I do wonder if Baroness Nicholson wouldn’t rather be enjoying a gentle retirement than working full-time as she currently is.

‘I worked as Mrs Thatcher’s vice-chairman with special responsibility for women, at the same time I was director of Save The Children. I couldn’t just sit and allow this to sail past. I want to be helpful while I have the capacity to be helpful.’

Emma loves spending time with her family when she is not campaigning on gender. Pictured: JK Rowling and Baroness Emma Nicholson at JK Rowling's 'The Tales of Beedle the Bard' launch in December 2007

Emma loves spending time with her family when she is not campaigning on gender. Pictured: JK Rowling and Baroness Emma Nicholson at JK Rowling’s ‘The Tales of Beedle the Bard’ launch in December 2007

When she’s not immersed in this political hot potato, Emma loves to spend time with her family. ‘I come from a huge family. We had a lunch the other day and 83 cousins rocked up!’

Although family means the world to her, she has no children of her own. She was 46 when she married her businessman husband Sir Michael, who died in 1999. Together, they rescued Amar Kanin, who was horrifically injured in a napalm attack in Iraq when he was ten. Amar, now 43, lives in Devon, and he gives his name to the Amar Foundation, set up by the Nicholsons to help families in crisis around the world.

Despite her tireless work for children, she has no regrets about not having them.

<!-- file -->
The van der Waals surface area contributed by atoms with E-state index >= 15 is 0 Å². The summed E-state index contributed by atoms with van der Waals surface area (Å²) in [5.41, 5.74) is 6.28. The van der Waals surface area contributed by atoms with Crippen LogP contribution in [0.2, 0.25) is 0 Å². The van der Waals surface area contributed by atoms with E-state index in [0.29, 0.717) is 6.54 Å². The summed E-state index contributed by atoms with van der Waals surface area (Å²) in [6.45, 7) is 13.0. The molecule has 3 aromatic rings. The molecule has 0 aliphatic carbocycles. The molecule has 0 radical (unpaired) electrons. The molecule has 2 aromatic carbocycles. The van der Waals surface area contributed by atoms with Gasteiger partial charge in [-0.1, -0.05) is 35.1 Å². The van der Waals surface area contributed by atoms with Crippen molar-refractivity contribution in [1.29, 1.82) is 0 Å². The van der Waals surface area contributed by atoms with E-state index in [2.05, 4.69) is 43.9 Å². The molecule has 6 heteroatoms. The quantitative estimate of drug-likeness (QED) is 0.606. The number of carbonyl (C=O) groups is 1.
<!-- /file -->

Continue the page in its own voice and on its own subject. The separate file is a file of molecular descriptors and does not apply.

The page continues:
‘I never meant to have any,’ she says. ‘When I was seven, I was visiting a children’s home with my father, and I felt so lucky to have a loving home and I vowed then to not make any more children myself but to find homes for the existing ones who didn’t have them. And I stuck with that.’

As we talk, she checks her emails as more pour in from people seeking her help. This morning it’s a mother worried her confused and ‘questioning’ daughter is being told she is trans and ‘born in the wrong body’ at her secondary school.

‘I know a great organisation who will help her,’ says Emma who puts the mother in touch with the Bayswater Support Group.

Interestingly, she says politicians on both sides of the divide have confided in her that they support her stance but are too scared to say so openly.

In today’s climate many would consider the bold baroness to be a brave soul to be so fearless.

‘This isn’t bravery. Bravery is calmness and the rescuing of others under fire. I see this as the restoration of common sense.’